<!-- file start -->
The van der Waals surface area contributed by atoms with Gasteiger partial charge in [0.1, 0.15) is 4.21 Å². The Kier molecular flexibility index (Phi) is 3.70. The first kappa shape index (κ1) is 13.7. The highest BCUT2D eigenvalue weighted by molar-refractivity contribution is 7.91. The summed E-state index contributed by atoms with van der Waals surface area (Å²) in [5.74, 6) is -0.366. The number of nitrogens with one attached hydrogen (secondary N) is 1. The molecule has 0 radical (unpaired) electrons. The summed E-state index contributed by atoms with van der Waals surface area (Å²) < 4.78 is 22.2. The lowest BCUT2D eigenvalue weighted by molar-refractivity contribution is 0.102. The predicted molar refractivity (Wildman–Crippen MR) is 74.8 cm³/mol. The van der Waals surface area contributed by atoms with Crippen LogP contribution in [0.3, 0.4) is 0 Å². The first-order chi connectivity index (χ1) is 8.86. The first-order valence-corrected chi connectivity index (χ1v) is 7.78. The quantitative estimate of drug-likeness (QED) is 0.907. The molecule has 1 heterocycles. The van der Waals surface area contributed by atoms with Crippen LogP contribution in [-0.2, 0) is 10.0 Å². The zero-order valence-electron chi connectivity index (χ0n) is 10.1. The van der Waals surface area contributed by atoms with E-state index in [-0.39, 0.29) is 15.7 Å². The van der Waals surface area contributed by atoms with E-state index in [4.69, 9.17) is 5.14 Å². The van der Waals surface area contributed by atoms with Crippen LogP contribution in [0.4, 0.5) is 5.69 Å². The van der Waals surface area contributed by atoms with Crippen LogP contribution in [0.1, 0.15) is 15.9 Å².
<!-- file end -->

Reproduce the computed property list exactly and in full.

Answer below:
The van der Waals surface area contributed by atoms with Gasteiger partial charge in [0.1, 0.15) is 4.21 Å². The Kier molecular flexibility index (Phi) is 3.70. The first kappa shape index (κ1) is 13.7. The highest BCUT2D eigenvalue weighted by molar-refractivity contribution is 7.91. The summed E-state index contributed by atoms with van der Waals surface area (Å²) in [5.74, 6) is -0.366. The number of nitrogens with one attached hydrogen (secondary N) is 1. The molecule has 0 radical (unpaired) electrons. The summed E-state index contributed by atoms with van der Waals surface area (Å²) < 4.78 is 22.2. The lowest BCUT2D eigenvalue weighted by molar-refractivity contribution is 0.102. The predicted molar refractivity (Wildman–Crippen MR) is 74.8 cm³/mol. The van der Waals surface area contributed by atoms with Crippen LogP contribution in [0.3, 0.4) is 0 Å². The first-order chi connectivity index (χ1) is 8.86. The first-order valence-corrected chi connectivity index (χ1v) is 7.78. The quantitative estimate of drug-likeness (QED) is 0.907. The molecule has 1 heterocycles. The van der Waals surface area contributed by atoms with Crippen LogP contribution in [-0.2, 0) is 10.0 Å². The zero-order valence-electron chi connectivity index (χ0n) is 10.1. The van der Waals surface area contributed by atoms with E-state index in [-0.39, 0.29) is 15.7 Å². The van der Waals surface area contributed by atoms with E-state index in [4.69, 9.17) is 5.14 Å². The van der Waals surface area contributed by atoms with Crippen LogP contribution in [0.4, 0.5) is 5.69 Å². The van der Waals surface area contributed by atoms with Crippen LogP contribution in [0.1, 0.15) is 15.9 Å².